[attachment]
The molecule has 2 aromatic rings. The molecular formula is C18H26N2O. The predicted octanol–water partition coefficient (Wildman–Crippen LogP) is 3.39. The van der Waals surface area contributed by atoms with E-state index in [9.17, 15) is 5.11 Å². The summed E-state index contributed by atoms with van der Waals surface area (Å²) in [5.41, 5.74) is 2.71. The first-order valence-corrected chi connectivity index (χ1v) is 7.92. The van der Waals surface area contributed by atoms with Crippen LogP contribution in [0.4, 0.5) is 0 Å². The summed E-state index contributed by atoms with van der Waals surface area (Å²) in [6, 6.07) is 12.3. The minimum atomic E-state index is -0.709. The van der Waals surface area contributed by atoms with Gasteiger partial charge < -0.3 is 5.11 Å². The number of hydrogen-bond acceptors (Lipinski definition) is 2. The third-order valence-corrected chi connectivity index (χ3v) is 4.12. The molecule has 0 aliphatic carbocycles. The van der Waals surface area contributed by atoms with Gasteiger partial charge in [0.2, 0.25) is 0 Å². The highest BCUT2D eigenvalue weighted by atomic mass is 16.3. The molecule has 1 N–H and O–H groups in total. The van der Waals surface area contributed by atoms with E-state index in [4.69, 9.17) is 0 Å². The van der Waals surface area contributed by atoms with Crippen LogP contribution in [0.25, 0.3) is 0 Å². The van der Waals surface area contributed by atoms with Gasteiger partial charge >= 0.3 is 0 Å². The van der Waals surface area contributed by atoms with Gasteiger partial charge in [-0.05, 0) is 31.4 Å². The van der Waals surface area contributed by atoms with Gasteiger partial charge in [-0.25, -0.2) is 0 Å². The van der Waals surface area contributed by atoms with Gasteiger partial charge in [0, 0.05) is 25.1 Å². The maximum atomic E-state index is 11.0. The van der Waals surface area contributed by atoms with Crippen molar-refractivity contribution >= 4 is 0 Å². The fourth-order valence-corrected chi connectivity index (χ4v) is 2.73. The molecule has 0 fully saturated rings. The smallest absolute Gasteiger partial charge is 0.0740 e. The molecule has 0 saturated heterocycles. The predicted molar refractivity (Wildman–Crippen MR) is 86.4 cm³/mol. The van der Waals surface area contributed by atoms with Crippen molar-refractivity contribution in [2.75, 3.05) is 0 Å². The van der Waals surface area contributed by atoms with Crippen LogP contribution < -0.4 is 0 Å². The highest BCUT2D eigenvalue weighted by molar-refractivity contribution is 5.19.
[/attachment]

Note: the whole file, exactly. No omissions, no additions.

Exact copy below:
The molecule has 2 aromatic rings. The molecular formula is C18H26N2O. The predicted octanol–water partition coefficient (Wildman–Crippen LogP) is 3.39. The van der Waals surface area contributed by atoms with E-state index in [9.17, 15) is 5.11 Å². The summed E-state index contributed by atoms with van der Waals surface area (Å²) in [5.41, 5.74) is 2.71. The first-order valence-corrected chi connectivity index (χ1v) is 7.92. The van der Waals surface area contributed by atoms with Crippen LogP contribution in [0.4, 0.5) is 0 Å². The summed E-state index contributed by atoms with van der Waals surface area (Å²) in [6, 6.07) is 12.3. The minimum atomic E-state index is -0.709. The van der Waals surface area contributed by atoms with Gasteiger partial charge < -0.3 is 5.11 Å². The number of hydrogen-bond acceptors (Lipinski definition) is 2. The third-order valence-corrected chi connectivity index (χ3v) is 4.12. The molecule has 0 aliphatic carbocycles. The van der Waals surface area contributed by atoms with Gasteiger partial charge in [0.2, 0.25) is 0 Å². The highest BCUT2D eigenvalue weighted by atomic mass is 16.3. The molecule has 1 N–H and O–H groups in total. The van der Waals surface area contributed by atoms with E-state index in [4.69, 9.17) is 0 Å². The van der Waals surface area contributed by atoms with Crippen LogP contribution in [0.25, 0.3) is 0 Å². The van der Waals surface area contributed by atoms with Gasteiger partial charge >= 0.3 is 0 Å². The van der Waals surface area contributed by atoms with Gasteiger partial charge in [-0.05, 0) is 31.4 Å². The van der Waals surface area contributed by atoms with Gasteiger partial charge in [-0.25, -0.2) is 0 Å². The van der Waals surface area contributed by atoms with Gasteiger partial charge in [0, 0.05) is 25.1 Å². The maximum atomic E-state index is 11.0. The van der Waals surface area contributed by atoms with Crippen molar-refractivity contribution >= 4 is 0 Å². The fourth-order valence-corrected chi connectivity index (χ4v) is 2.73. The molecule has 0 fully saturated rings. The smallest absolute Gasteiger partial charge is 0.0740 e. The molecule has 0 saturated heterocycles. The predicted molar refractivity (Wildman–Crippen MR) is 86.4 cm³/mol. The van der Waals surface area contributed by atoms with Crippen molar-refractivity contribution in [2.75, 3.05) is 0 Å². The van der Waals surface area contributed by atoms with Crippen LogP contribution < -0.4 is 0 Å². The highest BCUT2D eigenvalue weighted by molar-refractivity contribution is 5.19.